When Gordon Gano, Victor DeLorenzo and Brian Ritchie took their busking trio intro the studio to record their debut album it is unlikely that they could have realised what an iconic record they were producing. Their acoustic blend of Lou Reed, the Modern Lovers and punk crackles with youthful angst and pent up anger over the tens songs here. ‘Blister In The Sun’ must be the most shamelessly ripped off tune in advertising and bursts the album into life, and ‘Add It Up’ stands as an indie disco classic due to the stark dropping of the f-bomb early on in the track. The album has more subtle moments and album closer ‘Good Feeling’ is sad, simple and honest. The band would release more good songs throughout their career but they could never quite match up to a debut as perfect as this one. The 20th anniversary reissue is a lovely package with demos, early singles and a live concert on the second disc.

3. XTC – Drums and Wires

Following the departure of keyboardist Barry Andrews in 1978 XTC opted for guitarist and fellow Swindon resident Dave Gregory to replace him. It turned into the making of the band, transforming XTC from a quirky, tight new wave outfit to a bonafide great English rock and pop act. Drums and Wires from 1979 was the first album to feature Gregory and his 1960s influenced electric guitar style as well as a new bigger drums sound, hence the title. It also gave the band far greater chart prominence through singles such as ‘Making Plans for Nigel’ , while losing none of their creativity.  Tracks such as ‘Complicated Game’ and Roads Girdle the Globe’ are among the most inventive you will hear in this Top 100. Amazing what a band can achieve with some drums and a bunch of wires. For more about XTC read our Top Ten Bands That Changed Our Lives article here.

2. Magnetic Fields – 69 Love Songs

Stephin Merritt originally conceived this album as being 100 Love Songs before scaling back the idea out of practicality as well as adopting the rather appropriately more salacious number of tracks. Released as triple album, each disc containing 23 songs, it was an incredibly ambitious undertaking. Each track deals with a different aspect of love and relationships and the album covers a wide range of styles from piano ballads to synth-pop to jazz to noise and beyond. Merritt’s wry gay new Yorker personality could overwhelm you over so many tracks and he wisely uses a team of vocalists (two male, two female) to record a selection of the songs. This adds depth to the record but also a more universal feel; relationships are kept unclear so that as a listener you can’t tell if the protagonist is singing to another man or woman. The result is that songs like the sprightly ‘I Need A New Heart’, the downbeat ‘I Don’t Believe In The Sun’ or the vicious ‘Yeah, Oh Yeah’ can speak to anyone.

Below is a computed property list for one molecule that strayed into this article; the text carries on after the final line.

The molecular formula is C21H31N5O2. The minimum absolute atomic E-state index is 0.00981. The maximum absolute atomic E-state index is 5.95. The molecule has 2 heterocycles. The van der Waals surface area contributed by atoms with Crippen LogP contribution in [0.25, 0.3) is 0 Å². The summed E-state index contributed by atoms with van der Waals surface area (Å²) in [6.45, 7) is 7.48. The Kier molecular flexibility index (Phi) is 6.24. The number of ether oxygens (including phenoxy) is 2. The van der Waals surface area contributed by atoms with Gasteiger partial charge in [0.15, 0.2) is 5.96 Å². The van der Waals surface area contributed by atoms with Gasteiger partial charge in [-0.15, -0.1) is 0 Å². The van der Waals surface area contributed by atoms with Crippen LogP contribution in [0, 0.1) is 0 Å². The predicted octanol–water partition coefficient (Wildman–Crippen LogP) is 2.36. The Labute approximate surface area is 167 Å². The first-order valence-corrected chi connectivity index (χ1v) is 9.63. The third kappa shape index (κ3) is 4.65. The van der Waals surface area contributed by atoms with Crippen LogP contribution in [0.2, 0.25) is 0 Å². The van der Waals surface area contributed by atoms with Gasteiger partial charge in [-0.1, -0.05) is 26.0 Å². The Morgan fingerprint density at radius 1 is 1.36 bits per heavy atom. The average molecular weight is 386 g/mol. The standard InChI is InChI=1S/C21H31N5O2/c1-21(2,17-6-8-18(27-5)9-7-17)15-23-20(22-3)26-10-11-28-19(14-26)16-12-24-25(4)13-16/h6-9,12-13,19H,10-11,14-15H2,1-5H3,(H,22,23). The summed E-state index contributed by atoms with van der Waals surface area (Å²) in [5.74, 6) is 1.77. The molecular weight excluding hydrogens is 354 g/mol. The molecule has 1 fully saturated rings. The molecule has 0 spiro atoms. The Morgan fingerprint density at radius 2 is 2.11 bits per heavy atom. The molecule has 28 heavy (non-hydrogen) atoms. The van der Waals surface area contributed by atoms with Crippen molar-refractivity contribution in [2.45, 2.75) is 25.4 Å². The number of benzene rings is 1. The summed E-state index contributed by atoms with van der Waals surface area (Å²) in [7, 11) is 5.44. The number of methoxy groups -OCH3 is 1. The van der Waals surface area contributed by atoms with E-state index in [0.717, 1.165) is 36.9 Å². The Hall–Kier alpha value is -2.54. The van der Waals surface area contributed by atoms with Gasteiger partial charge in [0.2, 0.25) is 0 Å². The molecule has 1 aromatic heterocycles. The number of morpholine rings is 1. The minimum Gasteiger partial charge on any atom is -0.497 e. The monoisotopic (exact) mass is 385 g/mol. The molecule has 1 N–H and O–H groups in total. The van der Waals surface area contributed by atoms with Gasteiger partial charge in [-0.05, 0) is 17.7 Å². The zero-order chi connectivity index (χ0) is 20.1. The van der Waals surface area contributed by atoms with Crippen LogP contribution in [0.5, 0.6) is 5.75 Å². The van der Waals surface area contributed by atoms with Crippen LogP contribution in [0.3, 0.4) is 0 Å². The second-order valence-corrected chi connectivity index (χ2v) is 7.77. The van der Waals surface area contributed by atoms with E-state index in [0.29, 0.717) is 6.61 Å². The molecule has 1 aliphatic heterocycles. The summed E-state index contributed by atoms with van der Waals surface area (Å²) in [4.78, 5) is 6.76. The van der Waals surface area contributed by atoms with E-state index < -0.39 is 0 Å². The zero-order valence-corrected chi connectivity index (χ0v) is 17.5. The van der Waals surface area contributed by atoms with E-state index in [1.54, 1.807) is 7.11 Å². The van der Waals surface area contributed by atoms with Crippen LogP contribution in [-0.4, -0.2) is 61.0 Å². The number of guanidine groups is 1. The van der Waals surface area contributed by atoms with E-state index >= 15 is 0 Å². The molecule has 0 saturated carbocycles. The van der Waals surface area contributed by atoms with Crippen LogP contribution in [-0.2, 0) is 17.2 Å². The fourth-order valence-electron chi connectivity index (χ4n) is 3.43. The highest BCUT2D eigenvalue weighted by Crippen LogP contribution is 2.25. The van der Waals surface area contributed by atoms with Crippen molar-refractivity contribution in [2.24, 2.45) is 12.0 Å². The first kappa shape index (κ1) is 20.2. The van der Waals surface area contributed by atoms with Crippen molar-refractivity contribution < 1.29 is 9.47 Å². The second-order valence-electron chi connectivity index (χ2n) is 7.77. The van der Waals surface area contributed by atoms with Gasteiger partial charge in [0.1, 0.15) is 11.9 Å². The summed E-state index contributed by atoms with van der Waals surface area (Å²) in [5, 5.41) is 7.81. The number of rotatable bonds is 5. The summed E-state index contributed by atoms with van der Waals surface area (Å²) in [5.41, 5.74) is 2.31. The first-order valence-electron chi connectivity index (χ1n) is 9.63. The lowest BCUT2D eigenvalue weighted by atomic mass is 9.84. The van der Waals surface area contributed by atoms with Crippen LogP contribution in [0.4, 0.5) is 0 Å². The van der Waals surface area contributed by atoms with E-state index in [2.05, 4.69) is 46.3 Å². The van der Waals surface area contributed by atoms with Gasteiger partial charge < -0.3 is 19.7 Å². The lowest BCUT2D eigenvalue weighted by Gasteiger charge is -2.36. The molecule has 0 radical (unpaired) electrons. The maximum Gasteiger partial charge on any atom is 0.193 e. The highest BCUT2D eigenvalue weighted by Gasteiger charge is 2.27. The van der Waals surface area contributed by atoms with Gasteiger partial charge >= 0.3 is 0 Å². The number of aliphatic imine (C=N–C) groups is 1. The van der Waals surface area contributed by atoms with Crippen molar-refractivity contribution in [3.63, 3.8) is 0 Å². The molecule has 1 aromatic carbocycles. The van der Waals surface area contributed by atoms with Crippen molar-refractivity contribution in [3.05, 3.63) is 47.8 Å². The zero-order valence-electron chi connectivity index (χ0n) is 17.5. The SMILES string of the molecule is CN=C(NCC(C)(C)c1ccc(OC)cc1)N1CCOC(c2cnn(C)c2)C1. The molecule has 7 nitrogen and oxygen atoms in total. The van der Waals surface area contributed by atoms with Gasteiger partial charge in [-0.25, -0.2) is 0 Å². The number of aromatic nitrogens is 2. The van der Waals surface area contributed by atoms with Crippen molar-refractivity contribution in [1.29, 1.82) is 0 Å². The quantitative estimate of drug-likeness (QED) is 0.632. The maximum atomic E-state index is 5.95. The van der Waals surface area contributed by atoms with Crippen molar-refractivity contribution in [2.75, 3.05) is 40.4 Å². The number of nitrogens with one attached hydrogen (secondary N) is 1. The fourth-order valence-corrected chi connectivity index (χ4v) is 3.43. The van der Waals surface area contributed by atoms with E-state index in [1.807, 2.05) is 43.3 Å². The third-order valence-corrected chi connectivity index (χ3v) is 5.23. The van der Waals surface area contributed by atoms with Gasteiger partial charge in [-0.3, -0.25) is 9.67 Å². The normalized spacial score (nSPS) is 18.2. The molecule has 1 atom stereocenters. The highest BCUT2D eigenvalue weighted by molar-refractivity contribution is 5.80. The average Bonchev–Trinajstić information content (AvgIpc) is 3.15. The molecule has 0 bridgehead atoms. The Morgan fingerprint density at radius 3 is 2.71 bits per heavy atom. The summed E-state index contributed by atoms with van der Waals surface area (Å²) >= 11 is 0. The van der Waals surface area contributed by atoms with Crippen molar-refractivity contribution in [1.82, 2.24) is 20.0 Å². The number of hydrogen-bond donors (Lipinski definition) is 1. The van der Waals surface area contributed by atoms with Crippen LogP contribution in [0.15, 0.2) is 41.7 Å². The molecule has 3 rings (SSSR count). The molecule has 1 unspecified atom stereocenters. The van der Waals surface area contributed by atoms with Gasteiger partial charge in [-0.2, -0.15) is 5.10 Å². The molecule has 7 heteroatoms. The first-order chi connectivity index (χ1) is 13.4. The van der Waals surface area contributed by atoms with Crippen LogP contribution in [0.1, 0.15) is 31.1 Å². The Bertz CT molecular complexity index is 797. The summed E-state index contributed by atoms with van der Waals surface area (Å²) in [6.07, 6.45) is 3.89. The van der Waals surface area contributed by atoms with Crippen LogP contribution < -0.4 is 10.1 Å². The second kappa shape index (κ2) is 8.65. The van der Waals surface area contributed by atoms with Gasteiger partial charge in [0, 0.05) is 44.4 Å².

1.The Clash  – London Calling

Tommy Tomkins excellent book on London Calling sums up the album perfectly as being about ” roots, with a sense of place.” For the band the roots were not just in London, but across the globe, especially through singer Joe Strummer and bassist Paul Simenon’s love of Caribbean and US culture. The range of styles on London Calling from punk to rock to blues to reggae showed The Clash to be arguably the most mature and musical act to emerge from the UK punk scene. This double album has gone on to receive widespread critical acclaim and we are delighted to add our voices to that. From the pounding bass line of the title track, heartfelt lyrics of ‘Lost in the Supermarket’ and pop savvyness of ‘Train in Vain’ London Calling still thrills us decades after its 1979 release. Read our full review of London Calling here.

Compiled by Joe Lepper and Dorian Rogers


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Sufjan Stevens Announces UK and European Dates

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Sufjan Stevens Announces UK and European Dates

Posted on 23 February 2011 by Joe

Sufjan Stevens has announced his first UK and European tour since 2006.

The tour is to promote last year’s Age of Adz, which has been his most commercially successful album to date.

The tour takes place between April and May and takes in dates at London’s Royal Festival Hall and a headline set at Brighton’s The Great Escape festival

Age of Adz reached number 7 in the US billboard charts and the Top 30 in the UK’s album charts in its first week of release. While Neonfiller initially slated the album, it soon became a grower. (Read the fuss our review caused here)

Neonfiller favourite DM Stith, who is also on Steven’s Asthmatic Kitty label, will be the support on all European dates.

Here’s the list of dates  in full

29 April: Bergen Grieghallen
30 April: Oslo Folketeateret
1 May: Copenhagen Vega

3 May: Stockholm Cirkus
5 May: Warsaw Teatr Polski
6 May: Leipzig Centratheatre
7 May: Berlin Admiralspalast
9 May: Paris Olympia
10 May: Brussels Cirque Royal
12 May: London Royal Festival Hall
13 May: London Royal Festival Hall